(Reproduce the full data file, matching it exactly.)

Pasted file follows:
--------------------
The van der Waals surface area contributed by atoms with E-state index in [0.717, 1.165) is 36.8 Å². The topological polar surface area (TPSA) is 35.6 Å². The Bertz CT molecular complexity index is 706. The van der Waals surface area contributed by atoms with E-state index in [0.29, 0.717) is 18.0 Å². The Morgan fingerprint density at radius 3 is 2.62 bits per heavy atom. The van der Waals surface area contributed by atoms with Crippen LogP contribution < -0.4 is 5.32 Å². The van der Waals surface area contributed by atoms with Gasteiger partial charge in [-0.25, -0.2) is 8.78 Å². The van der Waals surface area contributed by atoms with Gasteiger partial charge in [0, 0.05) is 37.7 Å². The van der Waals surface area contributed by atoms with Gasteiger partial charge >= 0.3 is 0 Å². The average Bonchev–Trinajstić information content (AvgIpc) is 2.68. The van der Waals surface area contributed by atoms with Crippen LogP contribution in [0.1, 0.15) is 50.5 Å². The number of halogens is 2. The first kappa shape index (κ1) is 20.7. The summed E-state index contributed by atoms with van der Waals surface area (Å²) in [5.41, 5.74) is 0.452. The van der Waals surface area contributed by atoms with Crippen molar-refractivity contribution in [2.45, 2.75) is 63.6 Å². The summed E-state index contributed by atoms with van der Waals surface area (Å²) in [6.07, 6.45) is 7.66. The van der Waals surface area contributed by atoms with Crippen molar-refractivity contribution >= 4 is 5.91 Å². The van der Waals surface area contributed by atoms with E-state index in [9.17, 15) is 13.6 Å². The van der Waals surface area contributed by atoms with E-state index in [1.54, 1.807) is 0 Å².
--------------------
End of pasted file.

The van der Waals surface area contributed by atoms with E-state index in [0.717, 1.165) is 36.8 Å². The topological polar surface area (TPSA) is 35.6 Å². The Bertz CT molecular complexity index is 706. The van der Waals surface area contributed by atoms with E-state index in [0.29, 0.717) is 18.0 Å². The Morgan fingerprint density at radius 3 is 2.62 bits per heavy atom. The van der Waals surface area contributed by atoms with Crippen LogP contribution < -0.4 is 5.32 Å². The van der Waals surface area contributed by atoms with Gasteiger partial charge in [-0.25, -0.2) is 8.78 Å². The van der Waals surface area contributed by atoms with Gasteiger partial charge in [0, 0.05) is 37.7 Å². The van der Waals surface area contributed by atoms with Gasteiger partial charge >= 0.3 is 0 Å². The average Bonchev–Trinajstić information content (AvgIpc) is 2.68. The van der Waals surface area contributed by atoms with Crippen LogP contribution in [0.1, 0.15) is 50.5 Å². The number of halogens is 2. The first kappa shape index (κ1) is 20.7. The summed E-state index contributed by atoms with van der Waals surface area (Å²) in [5.41, 5.74) is 0.452. The van der Waals surface area contributed by atoms with Crippen molar-refractivity contribution in [2.45, 2.75) is 63.6 Å². The summed E-state index contributed by atoms with van der Waals surface area (Å²) in [6.07, 6.45) is 7.66. The van der Waals surface area contributed by atoms with Crippen molar-refractivity contribution >= 4 is 5.91 Å². The van der Waals surface area contributed by atoms with E-state index in [9.17, 15) is 13.6 Å². The van der Waals surface area contributed by atoms with E-state index in [1.54, 1.807) is 0 Å².